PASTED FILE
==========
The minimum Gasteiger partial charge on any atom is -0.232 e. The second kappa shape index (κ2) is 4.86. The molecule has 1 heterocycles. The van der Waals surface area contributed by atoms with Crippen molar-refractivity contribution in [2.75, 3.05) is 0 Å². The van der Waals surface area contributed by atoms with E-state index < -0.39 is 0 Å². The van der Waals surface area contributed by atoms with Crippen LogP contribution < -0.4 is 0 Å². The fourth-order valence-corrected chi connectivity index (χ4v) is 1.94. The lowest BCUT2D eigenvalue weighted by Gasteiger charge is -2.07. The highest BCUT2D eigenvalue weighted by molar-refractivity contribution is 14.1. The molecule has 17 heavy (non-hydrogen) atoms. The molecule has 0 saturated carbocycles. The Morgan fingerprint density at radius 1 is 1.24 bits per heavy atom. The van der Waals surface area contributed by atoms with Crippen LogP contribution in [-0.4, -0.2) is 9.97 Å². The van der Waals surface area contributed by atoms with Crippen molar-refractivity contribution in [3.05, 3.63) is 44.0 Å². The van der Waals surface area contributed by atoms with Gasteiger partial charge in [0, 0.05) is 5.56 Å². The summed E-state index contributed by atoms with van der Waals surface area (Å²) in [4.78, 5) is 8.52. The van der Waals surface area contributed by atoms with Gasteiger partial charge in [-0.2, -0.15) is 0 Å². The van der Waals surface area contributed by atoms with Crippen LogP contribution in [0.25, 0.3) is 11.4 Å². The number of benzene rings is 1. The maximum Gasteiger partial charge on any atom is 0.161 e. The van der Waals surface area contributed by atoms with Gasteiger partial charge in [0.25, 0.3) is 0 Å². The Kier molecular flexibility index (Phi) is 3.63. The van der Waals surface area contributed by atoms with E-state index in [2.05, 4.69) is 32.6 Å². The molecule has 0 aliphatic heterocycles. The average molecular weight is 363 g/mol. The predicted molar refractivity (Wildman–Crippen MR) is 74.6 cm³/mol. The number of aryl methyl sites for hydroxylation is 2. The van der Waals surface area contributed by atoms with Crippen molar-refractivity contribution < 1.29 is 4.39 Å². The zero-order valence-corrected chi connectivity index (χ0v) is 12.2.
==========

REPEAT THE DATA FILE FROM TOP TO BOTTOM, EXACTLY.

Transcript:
The minimum Gasteiger partial charge on any atom is -0.232 e. The second kappa shape index (κ2) is 4.86. The molecule has 1 heterocycles. The van der Waals surface area contributed by atoms with Crippen molar-refractivity contribution in [2.75, 3.05) is 0 Å². The van der Waals surface area contributed by atoms with E-state index < -0.39 is 0 Å². The van der Waals surface area contributed by atoms with Crippen LogP contribution < -0.4 is 0 Å². The fourth-order valence-corrected chi connectivity index (χ4v) is 1.94. The lowest BCUT2D eigenvalue weighted by Gasteiger charge is -2.07. The highest BCUT2D eigenvalue weighted by molar-refractivity contribution is 14.1. The molecule has 17 heavy (non-hydrogen) atoms. The molecule has 0 saturated carbocycles. The Morgan fingerprint density at radius 1 is 1.24 bits per heavy atom. The van der Waals surface area contributed by atoms with Crippen LogP contribution in [-0.4, -0.2) is 9.97 Å². The van der Waals surface area contributed by atoms with Crippen molar-refractivity contribution in [3.05, 3.63) is 44.0 Å². The van der Waals surface area contributed by atoms with Gasteiger partial charge in [0, 0.05) is 5.56 Å². The summed E-state index contributed by atoms with van der Waals surface area (Å²) in [4.78, 5) is 8.52. The van der Waals surface area contributed by atoms with Gasteiger partial charge in [-0.2, -0.15) is 0 Å². The van der Waals surface area contributed by atoms with Crippen LogP contribution in [0.25, 0.3) is 11.4 Å². The number of benzene rings is 1. The maximum Gasteiger partial charge on any atom is 0.161 e. The van der Waals surface area contributed by atoms with Gasteiger partial charge in [0.25, 0.3) is 0 Å². The Kier molecular flexibility index (Phi) is 3.63. The van der Waals surface area contributed by atoms with E-state index in [2.05, 4.69) is 32.6 Å². The molecule has 0 aliphatic heterocycles. The average molecular weight is 363 g/mol. The predicted molar refractivity (Wildman–Crippen MR) is 74.6 cm³/mol. The number of aryl methyl sites for hydroxylation is 2. The van der Waals surface area contributed by atoms with Crippen molar-refractivity contribution < 1.29 is 4.39 Å². The zero-order valence-corrected chi connectivity index (χ0v) is 12.2.